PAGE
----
Miller v. Colvin, No. 4:2016cv01242 - Document 22 (E.D. Mo. 2017)

Court Description: MEMORANDUM OPINION: IT IS HEREBY ORDERED, ADJUDGED, AND DECREED that the decision of the Commissioner of Social Security is AFFIRMED. Signed by Magistrate Judge Shirley Padmore Mensah on 9/28/17. (ARL)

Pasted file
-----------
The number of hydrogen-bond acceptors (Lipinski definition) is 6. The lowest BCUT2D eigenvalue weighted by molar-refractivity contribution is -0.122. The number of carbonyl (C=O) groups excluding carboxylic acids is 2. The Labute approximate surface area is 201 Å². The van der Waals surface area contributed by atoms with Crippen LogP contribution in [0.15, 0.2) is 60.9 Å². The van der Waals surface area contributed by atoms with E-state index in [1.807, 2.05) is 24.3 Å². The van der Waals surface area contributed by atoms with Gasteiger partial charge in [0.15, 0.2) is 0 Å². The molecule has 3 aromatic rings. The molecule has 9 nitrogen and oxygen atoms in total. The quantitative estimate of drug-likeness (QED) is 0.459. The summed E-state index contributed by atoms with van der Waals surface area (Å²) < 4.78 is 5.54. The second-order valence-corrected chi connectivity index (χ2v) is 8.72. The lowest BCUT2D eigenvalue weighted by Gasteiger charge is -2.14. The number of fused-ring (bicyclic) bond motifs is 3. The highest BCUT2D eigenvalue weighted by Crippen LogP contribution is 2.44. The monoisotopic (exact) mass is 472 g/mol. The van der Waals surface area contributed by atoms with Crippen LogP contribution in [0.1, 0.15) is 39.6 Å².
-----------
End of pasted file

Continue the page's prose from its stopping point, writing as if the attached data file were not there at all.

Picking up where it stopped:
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Miller v. Colvin Doc. 22 UNITED STATES DISTRICT COURT EASTERN DISTRICT OF MISSOURI EASTERN DIVISION HEATHER MILLER, Plaintiff, v. NANCY A. BERRYHILL, 1 Acting Commissioner of Social Security, Defendant. ) ) ) ) ) ) ) ) ) ) ) ) Case No. 4:16-CV-1242-SPM MEMORANDUM OPINION This is an action under 42 U.S.C. §§ 405(g) and 1383(c)(3) for judicial review of the final decision of Defendant Nancy A. Berryhill, the Acting Commissioner of Social Security, denying the application of Plaintiff Heather Miller (“Plaintiff”) for Disability Insurance Benefits (“DIB”) under Title II of the Social Security Act, 42 U.S.C. §§ 401 et seq., and for Supplemental Security Income (“SSI”) under Title XVI of the Social Security Act, 42 U.S.C. §§ 1381, et seq. (the “Act”). The parties consented to the jurisdiction of the undersigned magistrate judge pursuant to 28 U.S.C. § 636(c). (Doc. 10). Because I find substantial evidence to support the decision denying benefits, I will affirm the Commissioner’s denial of Plaintiff’s application. 1 Nancy A. Berryhill is now the Acting Commissioner of Social Security. Pursuant to Rule 25(d) of the Federal Rules of Civil Procedure, Nancy A. Berryhill should be substituted for Acting Commissioner Carolyn W. Colvin as the defendant in this suit. No further action needs to be taken to continue this suit by reason of the last sentence of section 205(g) of the Social Security Act, 42 U.S.C. § 405(g). 1 Dockets.Justia.com I. FACTUAL AND PROCEDURAL BACKGROUND Plaintiff was born on June 5, 1980, and was thirty-four years old as of the date of the hearing before the ALJ. (Tr. 533). She testified that she has worked in the past as an assistant manager at a fast-food restaurant, as a certified nurse’s assistant in a nursing home, and as a cashier at Casey’s. (Tr. 534-538). She testified that she left her most recent job because of her carpal tunnel syndrome and pancreatitis. (Tr. 538). She testified that she her carpal tunnel syndrome causes pain, numbness, and a tendency to drop things (despite a right carpal tunnel release in 2013); that she has diabetes that has led to neuropathy in her feet; that she has pancreatitis that causes abdominal pain; and that she has pain in her lower back and the muscles of her legs. (Tr. 539-40, 543). She testified that she can stand for ten or fifteen minutes before taking a break, can walk for about ten minutes, and can sit for about half an hour at the most. (Tr. 545). With regard to the facts in the Plaintiff’s medical records, the Court adopts the facts set forth in Plaintiff’s Statement of Uncontroverted Material Facts (Doc. 14-1), and Defendant’s Statement of Additional Facts (Doc. 20-2). The Court will address specific facts as needed to address the parties’ arguments. On June 27, 2013, Plaintiff applied for DIB and SSI, alleging that she has been unable to work since June 6, 2013. (Tr. 639-54). Her applications were initially denied. (Tr. 576-80). Plaintiff filed a Request for Hearing by Administrative Law Judge (“ALJ”). (Tr. 583-87). On May 13, 2015, following a hearing, the ALJ found Plaintiff was not under a “disability” as defined in the Act. (Tr. 454-75). Plaintiff filed a Request for Review of Hearing Decision with the Social Security Administration’s Appeals Council. (Tr. 451-53). On June 30, 2016, the Appeals Council declined to review the case. (Tr. 1-5). Plaintiff has exhausted all administrative remedies, and the decision of the ALJ stands as the final decision of the Commissioner of the Social Security Administration. 2 II. STANDARD FOR DETERMINING DISABILITY UNDER THE ACT To be eligible for benefits under the Social Security Act, a claimant must prove he or she is disabled. Pearsall v. Massanari, 274 F.3d 1211, 1217 (8th Cir. 2001); Baker v. Sec’y of Health & Human Servs., 955 F.2d 552, 555 (8th Cir. 1992). The Social Security Act defines as disabled a person who is unable “to engage in any substantial gainful activity by reason of any medically determinable physical or mental impairment which can be expected to result in death or which has lasted or can be expected to last for a continuous period of not less than 12 months.” 42 U.S.C. §§ 423(d)(1)(A); 1382c(a)(3)(A); see also Hurd v. Astrue, 621 F.3d 734, 738 (8th Cir. 2010). The impairment must be “of such severity that he is not only unable to do his previous work but cannot, considering his age, education, and work experience, engage in any other kind of substantial gainful work which exists in the national economy, regardless of whether such work exists in the immediate area in which he lives, or whether a specific job vacancy exists for him, or whether he would be hired if he applied for work.” 42 U.S.C. §§ 423(d)(2)(A); 1382c(a)(3)(B). To determine whether a claimant is disabled, the Commissioner engages in a five-step evaluation process. 20 C.F.R. §§ 404.1520(a), 416.920(a); see also McCoy v. Astrue, 648 F.3d 605, 611 (8th Cir. 2011) (discussing the five-step process). At Step One, the Commissioner determines whether the claimant is currently engaging in “substantial gainful activity”; if so, then he is not disabled. 20 C.F.R. §§ 404.1520(a)(4)(i), 416.920(a)(4)(i); McCoy, 648 F.3d at 611. At Step Two, the Commissioner determines whether the claimant has a severe impairment, which is “any impairment or combination of impairments which significantly limits [the claimant’s] physical or mental ability to do basic work activities”; if the claimant does not have a severe impairment, he is not disabled. 20 C.F.R. §§ 404.1520(a)(4)(ii), 404.1520(c), 416.920(a)(4)(ii), 416.920(c); McCoy, 648 F.3d at 611. At Step Three, the Commissioner evaluates whether the 3 claimant’s impairment meets or equals one of the impairments listed in 20 C.F.R. Part 404, Subpart P, Appendix 1 (the “listings”). 20 C.F.R. §§ 404.1520(a)(4)(iii), 416.920(a)(4)(iii); McCoy, 648 F.3d at 611. If the claimant has such an impairment, the Commissioner will find the claimant disabled; if not, the Commissioner proceeds with the rest of the five-step process. 20 C.F.R. §§ 404.1520(d), 416.920(d); McCoy, 648 F.3d at 611. Prior to Step Four, the Commissioner must assess the claimant’s “residual functional capacity” (“RFC”), which is “the most a claimant can do despite [his or her] limitations.” Moore v. Astrue, 572 F.3d 520, 523 (8th Cir. 2009) (citing 20 C.F.R. § 404.1545(a)(1)); see also 20 C.F.R. §§ 404.1520(e), 416.920(e). At Step Four, the Commissioner determines whether the claimant can return to his past relevant work, by comparing the claimant’s RFC with the physical and mental demands of the claimant’s past relevant work. 20 C.F.R. §§ 404.1520(a)(4)(iv), 404.1520(f), 416.920(a)(4)(iv), 416.920(f); McCoy, 648 F.3d at 611. If the claimant can perform his past relevant work, he is not disabled; if the claimant cannot, the analysis proceeds to the next step. Id. At Step Five, the Commissioner considers the claimant’s RFC, age, education, and work experience to determine whether the claimant can make an adjustment to other work in the national economy; if the claimant cannot make an adjustment to other work, the claimant will be found disabled. 20 C.F.R. §§ 404.1520(a)(4)(v), 416.920(a)(4)(v); McCoy, 648 F.3d at 611. Through Step Four, the burden remains with the claimant to prove that he is disabled. Moore, 572 F.3d at 523. At Step Five, the burden shifts to the Commissioner to establish that, given the claimant’s RFC, age, education, and work experience, there are a significant number of other jobs in the national economy that the claimant can perform. Id.; Brock v. Astrue, 674 F.3d 1062, 1064 (8th Cir. 2012). 4 III. THE ALJ’S DECISION Applying the foregoing five-step analysis, the ALJ here found that Plaintiff has not engaged in substantial gainful activity since the alleged onset date, June 6, 2013; that Plaintiff has the severe impairments of diabetes mellitus, peripheral neuropathy, carpal tunnel syndrome, and pancreatitis; and that Plaintiff does not have an impairment or combination of impairments that meets or medically equals the severity of one of the listed impairments in 20 C.F.R. § 404, Subpart P, Appendix 1. (Tr. 459-60). The ALJ found that Plaintiff has the RFC to perform light work as defined in 20 C.F.R. §§ 404.1567(b) and 416.967(b), except that she can only occasionally climb ramps and stairs; can only occasionally stoop, kneel, and crouch; should never climb ladders, ropes, or scaffolds; should never crawl; is limited to occasional handling, fingering, and feeling with the right upper extremity; and should never be exposed to hazards such as unprotected heights and dangerous machinery. (Tr. 460). The ALJ found that Plaintiff is unable to perform any of her past relevant work. (Tr. 469). However, relying on the testimony of a vocational expert (“VE”), the ALJ found that Plaintiff would be able to perform occupations including counter clerk (Dictionary of Occupational Titles (“DOT”) No. 249.366-010, light exertion level, 18,000 jobs in the national economy), tanning salon attendant (DOT No. 359.567-014, light exertion level, 1,100 jobs in the national economy); and operator (DOT No. 237.357-014, sedentary exertion level, 12,500 jobs in the national economy). (Tr. 470). The ALJ concluded that Plaintiff had not been under a disability, as defined in the Act, from June 6, 2013 through the date of his decision. (Tr. 470). IV. DISCUSSION Plaintiff challenges the ALJ’s decision on two grounds: (1) that the ALJ’s RFC finding is too vague to allow meaningful review or to satisfy the specificity required by regulation and policy, 5 because the ALJ limited Plaintiff to “light work” instead of conducting a function-by-function analysis; and (2) that the ALJ erred by relying upon VE responses that were not supported by the DOT and lacked any other basis or reasonable explanation. A. Standard for Judicial Review The decision of the Commissioner must be affirmed if it complies with the relevant legal requirements and is supported by substantial evidence in the record as a whole. See 42 U.S.C. §§ 405(g); 1383(c)(3); Richardson v. Perales, 402 U.S. 389, 401 (1971); Pate-Fires v. Astrue, 564 F.3d 935, 942 (8th Cir. 2009); Estes v. Barnhart, 275 F.3d 722, 724 (8th Cir. 2002). “Substantial evidence ‘is less than a preponderance, but enough that a reasonable mind might accept as adequate to support a conclusion.’” Renstrom v. Astrue, 680 F.3d 1057, 1063 (8th Cir. 2012) (quoting Moore, 572 F.3d at 522). In determining whether substantial evidence supports the Commissioner’s decision, the court considers both evidence that supports that decision and evidence that detracts from that decision. Id. However, the court “‘do[es] not reweigh the evidence presented to the ALJ, and [it] defer[s] to the ALJ’s determinations regarding the credibility of testimony, as long as those determinations are supported by good reasons and substantial evidence.’” Id. at 1064 (quoting Gonzales v. Barnhart, 465 F.3d 890, 894 (8th Cir. 2006)). “If, after reviewing the record, the court finds it is possible to draw two inconsistent positions from the evidence and one of those positions represents the ALJ’s findings, the court must affirm the ALJ’s decision.” Partee v. Astrue, 638 F.3d 860, 863 (8th Cir. 2011) (quoting Goff v. Barnhart, 421 F.3d 785, 789 (8th Cir. 2005)). B. The RFC Limitation to “Light Work” Plaintiff’s first argument is that the ALJ’s RFC finding is too vague to allow meaningful review or to satisfy the specificity required by regulation and policy, in that the ALJ described 6 Plaintiff’s RFC as “light work” instead of making specific findings as to Plaintiff’s physical abilities, such as the ability to sit, stand, walk, lift, carry, push, and pull. A claimant’s RFC is “the most a claimant can do despite her limitations.” Moore v. Astrue, 572 F.3d 520, 523 (8th Cir. 2009) (citing 20 C.F.R. § 404.1545(a)(1)). “The ALJ must assess a claimant’s RFC based on all relevant, credible evidence in the record, ‘including the medical records, observations of treating physicians and others, and an individual’s own description of his limitations.’” Tucker v. Barnhart, 363 F.3d 781, 783 (8th Cir. 2004) (quoting McKinney v. Apfel, 228 F.3d 860, 863 (8th Cir. 2000)). In this case, the ALJ made the following findings regarding Plaintiff’s RFC: After careful consideration of the entire record, I find that the claimant has the residual functional capacity to perform light work as defined in 20 CFR 404.1567(b) and 416.967(b) except she can occasionally climb ramps and stairs, stoop, kneel and crouch; she should never climb ladders, ropes or scaffolds, or crawl; she is limited to occasional handling, fingering and feeling with the right upper extremity. She should never be exposed to hazards such as unprotected heights and dangerous machinery. (Tr. 460). Similarly, in the hypothetical question posed to the VE, the ALJ described an individual who could “work at the light level” with additional limitations, but did not include specific sitting, standing, walking, lifting, carrying, pushing, or pulling limitations. As Plaintiff points out, Social Security Ruling SSR 96-8p states: The RFC assessment must first identify the individual’s functional limitations or restrictions and assess his or her work-related abilities on a function-by-function basis, including the functions in paragraphs (b), (c), and (d) of 20 C.F.R. 404.1545 and 416.945. Only after that may RFC be expressed in terms of the exertional levels of work, sedentary, light, medium, heavy, and very heavy. Social Security Ruling (“SSR”) 96-8p, 1996 WL 374184, at *1 (July 2, 1996). The functions described in the referenced regulations include physical functions such as sitting, standing, walking, lifting, carrying, pushing, pulling, reaching, handling, stooping, and crouching, as well 7 as mental functions and ability to deal with environmental conditions. See 20 C.F.R. §§ 404.1545 & 416.945. Plaintiff argues that remand is required because the ALJ failed to conduct the function-byfunction analysis required by SSR 96-8p before finding her capable of “light work.” She argues that the ALJ should have provided specific details about Plaintiff’s capacity to sit, stand, walk, lift, carry, push, and pull. Plaintiff argues that this is particularly problematic because the ALJ found that she could do “light” work, and there are a variety of combinations of functional limitations that might permit a person to perform “light” work. “Light work” is defined in the regulations as follows: Light work involves lifting no more than 20 pounds at a time with frequent lifting or carrying of objects weighing up to 10 pounds. Even though the weight lifted may be very little, a job is in this category when it requires a good deal of walking or standing, or when it involves sitting most of the time with some pushing and pulling of arm or leg controls. To be considered capable of performing a full or wide range of light work, you must have the ability to do substantially all of these activities. If someone can do light work, we determine that he or she can also do sedentary work, unless there are additional limiting factors such as loss of fine dexterity or inability to sit for long periods of time. 20 C.F.R. §§ 404.1567(b) & 416.967(b). 2 Plaintiff argues that because of the different activities that might constitute “light work,” it is unclear what specific activities the ALJ found Plaintiff was 2 Similarly, the DOT defines light work as follows: Exerting up to 20 pounds of force occasionally, and/or up to 10 pounds of force frequently, and/or a negligible amount of force constantly (Constantly: activity or condition exists 2/3 or more of the time) to move objects. Physical demand requirements are in excess of those for Sedentary Work. Even though the weight lifted may be only a negligible amount, a job should be rated Light Work: (1) when it requires walking or standing to a significant degree; or (2) when it requires sitting most of the time but entails pushing and/or pulling of arm or leg controls; and/or (3) when the job requires working at a production rate pace entailing the constant pushing and/or pulling of materials even though the weight of those materials is negligible. NOTE: The constant stress and strain of maintaining a production rate 8 capable of performing. In addition, Plaintiff argues that the VE might not have been clear on what actual functional limitations were being described in the hypothetical question. For example, the VE could have interpreted a hypothetical question limiting an individual to “light work” to be describing someone capable of a good deal of walking or standing, but alternatively, he could have interpreted such a hypothetical question to be describing someone who needed to sit most of the time but was capable of pushing and pulling of arm legs and controls. In Depover v. Barnhart, 349 F.3d 563 (2003), the Eighth Circuit considered a somewhat similar situation in which the ALJ’s RFC finding did not address Plaintiff’s ability to sit, stand, or walk, but did include limitations on Plaintiff’s ability to lift, carry, bend, stoop, squat, kneel, crawl, climb, and work around moving machinery and heights. Id. at 567. The Eighth Circuit stated, “although we would have preferred that he had made specific findings as to sitting, standing, and walking, we do not believe that he overlooked those functions.” Id. The court noted that “all of the functions that the ALJ specifically addressed in the RFC were those in which he found a limitation, thus giving us some reason to believe that those functions that he omitted were those that were not limited”; that the ALJ had asked an alternative hypothetical question that did include limitations on sitting, standing, and walking; and that the ALJ had noted in his decision the plaintiff’s testimony about his inability to stand. Id. The court concluded, “[W]e believe that the ALJ implicitly found that Mr. Depover was not limited in these functions, and in this instance we do not see any reason to remand to make the findings explicit.” Id. at 567-68. In addition, several district courts within the Eighth Circuit have found no reversible error in situations very similar to the one here, in which the ALJ expressed the plaintiff’s RFC and/or pace, especially in an industrial setting, can be and is physically demanding of a worker even though the amount of force exerted is negligible. 9 the hypothetical question to the VE in terms of “light work” without setting forth specific functional limitations in sitting, walking, standing, lifting, or carrying, but did include some other physical limitations. See Linze v. Colvin, No. 4:12-CV-1113-CDP, 2013 WL 5442766, at *6 (E.D. Mo. Sept. 30, 2013) (rejecting the plaintiff’s argument that the ALJ’s hypothetical question was incomplete because it described an individual capable of performing “the full range of light work”; stating, “The ALJ described an individual who could do light work in his hypothetical question and, so, provided a functional assessment of Linze’s abilities. The vocational expert’s answer to that question supplies substantial evidence to support the ALJ’s finding that Linze could return to her past relevant work.”) (citing Depover, 349 F.3d at 568); Biggs v. Astrue, Civ. No. 11-3066, 2012 WL 3637642, at *1, *8 (W.D. Ark. Aug. 23, 2012) (rejecting the plaintiff’s argument that remand was required based on a violation of SSR 96-8p where the ALJ determined that the plaintiff retained the RFC to perform “light work” but did not make specific findings with regard to sitting, standing, walking, or lifting; noting that light work is defined in the regulations and that the ALJ had made additional findings with regard to the plaintiff’s limitations in areas such as climbing, stooping, bending, and crouching); Arant v. Astrue, No. 5:11-6004-DGK-SSA, 2012 WL 1067740, at *3-*4 (W.D. Mo. Mar. 29, 2012) (rejecting the plaintiff’s argument that remand was required because the ALJ’s RFC was expressed in terms of “light work as defined in 20 C.F.R.§ 416.967(b)” and did not specify maximum capabilities of sitting, standing, or walking; finding that the RFC finding was not vague or contrary to the requirements of SSR 96-8p); Rogalaski v. Astrue, No. 4:10 CV 2391 DDN, 2011 WL 5914017, at *9 (E.D. Mo. Nov. 28, 2011) (rejecting the plaintiff’s argument that remand was required because the ALJ expressed the RFC determination in terms of the exertion required for “light” work, in violation of SSR 96-8p; stating that “[w]hile the ALJ did express plaintiff’s RFC in terms of the ‘light’ exertional category, the ALJ also referred to the 10 appropriate statutory definitions of ‘light,’ and specifically addressed plaintiff’s ability to bend, stoop, crouch and crawl” and that the ALJ’s RFC determination was “supported by a narrative discussion”); Cook v. Astrue, 629 F. Supp. 2d 925, 933 (W.D. Mo. 2009) (rejecting the argument that remand was required where the ALJ described Plaintiff’s RFC in terms of “light work” without a function-by-function analysis; finding that “the ALJ’s RFC of light work implicitly made findings as to claimant’s ability to do work-related activities,” noting that in the hypothetical posed to the VE, the ALJ described specific limitations on exposure to chemicals, ability to reach overhead with the left upper extremity, and need for low-stress tasks, and stating that “while it may be better practice to make specific objective physical characteristics findings in the ALJ’s determination of RFC, a failure to do so is not reversible error when the ALJ has sufficiently developed the record as to Plaintiff’s RFC” ). The Court finds the reasoning of the above cases persuasive and applicable to this case. 3 As in most of those cases, although the ALJ here did not specifically describe Plaintiff’s ability to sit, stand, walk, lift, carry, push or pull, she did include specific limitations in several other physical functions, including the ability to climb ramps and stairs; stoop; kneel; crouch; climb ladders, ropes and scaffolds; crawl; handle; finger; feel; and be around hazards such as unprotected heights and dangerous machinery. Moreover, the ALJ did pose an alternative hypothetical question describing an individual who was capable of sedentary work, suggesting that she did not overlook the possibility that Plaintiff had more significant limitations in standing, walking, lifting, or carrying than those required for a full range of light work. In addition, the ALJ conducted a detailed review of Plaintiff’s allegations (including her claimed limitations in sitting, standing, and walking) and 3 Although the Commissioner cited some of these cases in her brief, Plaintiff made no attempt to distinguish them from the instant case in her Reply, nor has Plaintiff directed the Court to any cases finding reversible error based on an ALJ’s expression of the RFC in terms of light work. 11 the medical record, and she offered several reasons why she found Plaintiff’s allegations not credible, suggesting that she considered and rejected the possibility that Plaintiff had limitations more significant than those the ALJ specifically identified in the RFC and hypothetical question. The most reasonable reading of the ALJ’s decision is that she found Plaintiff capable of performing the full range of light work, with the exception of the specific areas in which she found that Plaintiff had limitations. The hypothetical question posed to the VE accurately reflected that RFC finding. Although it would certainly have been preferable for the ALJ to make specific findings about each physical function, the failure to do so in this case does not require reversal. The Court further notes that Plaintiff does identify any particular aspect of light work that she is unable to perform, nor does Plaintiff point to any medical or other evidence in the record to suggest that any of the ALJ’s RFC findings are not supported by substantial evidence. The Court agrees with the Commissioner that the ALJ’s finding that Plaintiff could perform all of the requirements of light work, except as indicated in her decision, is supported by substantial evidence. That includes evidence that she did not consistently report to her treatment providers the symptoms she complained of; that her treatment was routine and conservative in nature; that her symptoms (including pain) were significantly reduced with medication and treatment; that she was not entirely compliant with treatment recommendations, suggesting that her symptoms were not as limiting as she alleged; and that there were inconsistencies between Plaintiff’s complaints of very significant limitations and her reported daily activities. (Tr. 461-69). For all of the above reasons, the Court finds no reversible error with respect to the ALJ’s failure to conduct a function-by-function analysis of Plaintiff’s RFC. 12 C. The ALJ’s Reliance on the Testimony of the Vocational Expert Plaintiff’s next argument is that the ALJ erred in her reliance on the testimony of the VE that there were other jobs a person with Plaintiff’s RFC to could perform. Plaintiff argues that because her RFC limits her ability to handle, finger, and feel with only one extremity, and the DOT does not address one-handed manipulative limitations, the VE’s testimony was not supported by the DOT. Plaintiff argues that because the information provided by the VE was outside the scope of the DOT and the VE offered no other reliable basis for the testimony, the ALJ erred by relying on it. Plaintiff argues that therefore the ALJ’s determination at Step Five was not supported by substantial evidence. At Step Five, the Commissioner bears the burden of establishing that the claimant maintains the RFC to perform a significant number of jobs within the national economy. See Moore, 572 F.3d at 523. The ALJ may rely on the testimony of a VE to establish that the claimant can perform other work existing in significant numbers. See Pearsall, 274 F.3d at 1220. However, in making disability determinations, the Social Security Administration “rel[ies] primarily on the DOT (including its companion publication, the SCO [Selected Characteristics of Occupations Defined in the Revised Dictionary of Occupational Titles]) for information about the requirements of work in the national economy,” and “[o]ccupational evidence provided by a [VE] generally should be consistent with the occupational information supplied by the DOT.” Social Security Ruling 00-4p, 2000 WL 1898704, at *2 (Dec. 4, 2000). 4 Thus, “When there is an apparent unresolved conflict between [VE] evidence and the DOT, the adjudicator must elicit a reasonable explanation for the conflict before relying on the [VE] evidence to support a determination or 4 For purposes of this discussion, the Court will generally refer to the DOT and its companion volume, the SCO, as simply the “DOT.” 13 decision about whether the claimant is disabled.” Id. In addition, “[e]vidence from [VEs] can include information not listed in the DOT.” Id. “Information about a particular job’s requirements or about occupations not listed in the DOT may be available in other reliable publications, information obtained directly from employers, or from a [VE’s] experience in job placement or career counseling.” Id. The Court begins with a review of the VE’s testimony. As discussed above, Plaintiff’s RFC limits her to only occasional handling, fingering, and feeling with the right upper extremity; she has no limitations on handling, fingering, or feeling with the left upper extremity. At the hearing, the VE testified that a person who had Plaintiff’s RFC, except that she could frequently handle, finger, and feel with the right upper extremity, would be able to perform the jobs of assistant fast food manager, bench assembler, and housekeeping/cleaner. (Tr. 549-50). The VE noted that “the DOT of course doesn’t break out the manipulative restrictions apart from bilateral, so these are jobs that would require a bilateral ability to frequently reach, handle the finger [sic].” (Tr. 550). The ALJ then changed the hypothetical question to include a limitation to only occasional handling, fingering, and feeling with the right upper extremity (a hypothetical that reflected the RFC assessment in this case). (Tr. 551). The VE testified that the jobs he had previously identified would be eliminated, because they required bilateral frequent handling, fingering, and feeling. (Tr. 551). He stated, “[W]hat I’ll have to do is give you examples of reach, handling and finger bilaterally on an occasional basis.” He then identified the jobs of counter clerk and tanning salon attendant. (Tr. 552). He testified that his testimony was consistent with the DOT. (Tr. 552). Plaintiff’s counsel then changed the hypothetical to an individual who could only do occasional reaching, handling, and fingering with the right upper extremity, and who was limited to sedentary work, and the VE testified that the job of call-out operator would be available. (Tr. 553). In his 14 decision, the ALJ cited the VE’s testimony about the jobs of counter clerk, tanning salon attendant, and call-out operator to support her finding at Step Five that there were jobs existing in significant numbers in the national economy that Plaintiff could do. (Tr. 470). Plaintiff does not dispute that the jobs of counter clerk, tanning salon attendant, and callout operator require only occasional handling, fingering, and feeling. Moreover, this conclusion is supported by the DOT, at least for two of the three jobs identified by the VE. The job of counter clerk (18,000 jobs nationally) requires only occasional handling, occasional fingering, and no feeling. See DOT 249.366-010, 1991 WL 672323. Similarly, the job of call-out operator (12,500 jobs nationally) requires only occasional handling, occasional fingering, and no feeling. See DOT 237.367-014, 1991 WL 672186. 5 Instead, Plaintiff’s argument is that because Plaintiff has one-handed limitations in handling, fingering, and feeling, and the DOT does not address whether jobs are consistent with one-handed limitations in handling, fingering, and feeling, the VE’s testimony provided information that went “beyond” the DOT or was “not described within” the DOT. That argument is without merit. The DOT expressly addresses the handling, fingering, and feeling requirements of the jobs of counter clerk and call-out operator. These jobs require only occasional handling and fingering, and no feeling. It is unclear whether they require occasional handling and fingering with both hands, or only occasional handling and fingering with one hand. However, that is of no consequence. Either way, a person with Plaintiff’s RFC is more than capable of doing those jobs, 5 The Court has been unable to locate specific handling, fingering, or feeling requirements for the job of tanning salon attendant. However, the job of tanning salon attendant represented only 1,100 jobs nationally, whereas the other two jobs identified represented 18,000 jobs and 12,500 jobs, respectively. Thus, even if the tanning salon attendant jobs were disregarded, there would still be a significant number of jobs existing in the national economy that Plaintiff could perform, and the ALJ’s Step Five conclusion would remain the same. 15 because she can at least occasionally handle and finger with each of her hands. Thus, the DOT plainly and fully supports the VE’s testimony that a person with Plaintiff’s RFC can do these jobs. There was no need for the VE to provide a separate basis for the obvious and logical point that a person who can do something in an unlimited manner with one hand and occasionally with the other hand can do that thing occasionally with both hands. 6 Plaintiff states that the VE “stated that he could not rely upon the DOT for a basis.” Pl.’s Br., Doc. 14, at 13. That is not an accurate reflection of the VE’s testimony. The VE simply testified that the DOT does not break down manipulative requirements by individual upper extremity. (Tr. 550-51). Thus, when asked for jobs that a person with a limitation to occasional manipulation in one extremity, the ALJ noted that he would have to identify jobs that a person with occasional manipulations in both extremities could do. By so limiting his testimony, he was ensuring that his testimony was supported by the DOT and did not require some other basis of support. The cases on which Plaintiff relies are entirely inapposite. In Beringer v. Colvin, No. 4:15CV-1412 NAB, 2016 WL 4762080, at *3-*4, the VE opined that an individual with functional limitations involving stress level, frequency of decision-making, frequency of changes in work setting, and frequency of contact with supervisors could do certain jobs, without providing a basis for that testimony. Id. at 3-4. The court reversed and remanded the case for further proceedings, 6 Plaintiff’s argument might have merit if the vocational expert had identified jobs that, according to their DOT description, might exceed Plaintiff’s functional capacity. For example, if the vocational expert had found that a person with Plaintiff’s RFC (who had unlimited handling, fingering, and feeling ability in her left hand but only the ability to occasionally handle, finger, and feel with her right hand) could perform a job that (according to the DOT) required frequent handling, fingering, and feeling, then the DOT would not provide a basis for that opinion, and the vocational expert would likely need to provide some basis for that opinion. However, that is not the case here. 16 noting that the functional limitations highlighted by the plaintiff were “outside the scope of the DOT.” Id. at *5. It stated, “[I]f the VE identifies jobs that the hypothetical individual can perform including the limitations not addressed by the DOT, then the VE must state the basis for his or her knowledge that the jobs identified could be performed by the hypothetical individual.” Id. Beringer is of no help to Plaintiff because in Beringer, the Plaintiff had limitations that were entirely outside the scope of, and not addressed by, the DOT. Here, in contrast, the limitations at issue—limitations in ability to handle, finger, and feel—are addressed in the DOT. The VE’s testimony was based on the descriptions of the limitations in the DOT, not on some unidentified outside source of knowledge. In Moore v. Colvin, 769 F.3d 987 (8th Cir. 2014), the VE testified that a hypothetical individual who could only occasionally perform overhead reaching bilaterally could do certain jobs that were described in the DTO as requiring “frequent” overhead reaching. Id. at 989. The Eighth Circuit reversed, finding an unresolved conflict between the testimony the ALJ relied on and the DOT. Id. at 989-90. Moore is of no help to Plaintiff because in Moore, the job described in the DOT required activities that were more demanding that the plaintiff’s RFC permitted, such that it was unclear on what basis the VE believed the plaintiff could perform those jobs. In this case, in contrast, the jobs described in the DOT require activities that are less demanding than Plaintiff’s RFC permits, such that the DOT clearly provides a basis for the VE’s testimony that Plaintiff could perform those jobs. In sum, the VE’s testimony that a hypothetical individual with Plaintiff’s RFC could perform the jobs of counter clerk and call-out operator was supported by the DOT, and the ALJ did not err in relying on the VE’s testimony to find that there were jobs existing in significant numbers in the national economy that Plaintiff could perform. 17 V. CONCLUSION For all of the foregoing reasons, the Court finds the ALJ’s decision is supported by substantial evidence. Accordingly, IT IS HEREBY ORDERED, ADJUDGED, AND DECREED that the decision of the Commissioner of Social Security is AFFIRMED. SHIRLEY PADMORE MENSAH UNITED STATES MAGISTRATE JUDGE Dated this 28th day of September, 2017. 18